‘Tis the season for shoplifting

The holidays can bring many things such as joy, family and for some, the pressure to provide gifts for their loved ones.

But for some, their financial burdens may take them to certain lengths such as shoplifting. As the holiday season quickly approaches the rise in shoplifting may also increase.

According to a 2012 Centre for Retail Research study, the U.S. suffered the highest losses in the holiday season.  There were holiday losses of $3,757.5 million in shoplifting loses, $4,652.5 million in employee theft, $442.0 million in supply chain fraud.

The article also said the top 10 most stolen items included alcohol, women’s clothing and fashion accessories, toys, perfume and health and beauty gift packs, electronic devices, DVD gift sets, game consoles, food, Christmas decorations, electrical goods, watches and jewelry, chocolates and confectionary.

Victoria Rose, the CEO of Over the Top Fashion on 2020 S. Adams Street, said people are driven to shoplifting because of desperation.

“The reason shoplifting increases during the holidays is because some people are broke and it’s the holidays and they need things to be able to give gifts, so they choose shops that have a lack of security and low staffing,” Rose said.  “I personally try to help those who seem in need, I try to give them something for free from my store to leave a lasting impression.”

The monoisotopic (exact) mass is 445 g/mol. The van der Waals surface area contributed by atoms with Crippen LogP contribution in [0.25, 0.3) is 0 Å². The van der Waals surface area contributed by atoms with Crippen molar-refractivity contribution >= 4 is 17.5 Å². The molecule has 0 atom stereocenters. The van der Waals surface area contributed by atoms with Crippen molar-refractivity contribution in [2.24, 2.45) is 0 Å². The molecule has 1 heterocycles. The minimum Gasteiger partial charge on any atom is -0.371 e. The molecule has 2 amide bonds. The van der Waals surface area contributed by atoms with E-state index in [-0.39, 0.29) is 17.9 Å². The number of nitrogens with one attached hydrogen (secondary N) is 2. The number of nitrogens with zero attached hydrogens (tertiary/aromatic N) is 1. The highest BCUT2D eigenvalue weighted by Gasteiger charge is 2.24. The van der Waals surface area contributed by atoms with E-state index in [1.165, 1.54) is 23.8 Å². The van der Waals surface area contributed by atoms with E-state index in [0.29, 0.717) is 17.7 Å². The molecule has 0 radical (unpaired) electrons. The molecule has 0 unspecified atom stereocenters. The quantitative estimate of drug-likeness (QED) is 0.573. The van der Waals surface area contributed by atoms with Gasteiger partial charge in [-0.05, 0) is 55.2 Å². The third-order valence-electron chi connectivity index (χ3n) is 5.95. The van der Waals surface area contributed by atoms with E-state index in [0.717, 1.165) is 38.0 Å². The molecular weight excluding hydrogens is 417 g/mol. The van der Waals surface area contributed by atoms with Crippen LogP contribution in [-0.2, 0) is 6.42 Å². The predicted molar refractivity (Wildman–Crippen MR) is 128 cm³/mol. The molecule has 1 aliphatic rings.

Shoplifting happens at small stores and boutiques to Wal-Mart, Dillard’s and others. Employee theft is also a major issue.

Nneka Katie Abara, a fourth-year English student from Tallahassee and a Dillard’s sales associate, said employees may shoplift because of high prices and the pressure of buying gifts for multiple people.

“One of the many reasons shoplifting peaks during the holidays is because many cannot afford to buy significantly higher priced merchandise, like much of what we carry here at Dillard’s,” Abara said. “Buying for multiple people such as family and friends becomes problematic.”

Omali Gumbs, a Florida A&M alumnus and Wal-Mart electronics associate, said shoppers believe they can get away with the crime.

“During the holiday season, yes shoplifting peaks, higher-end items tend to come up missing and even lower-end items,” Gumbs said. “I think there is a peak in shoplifting during this time because its more crowded and they feel like they can get away with it.”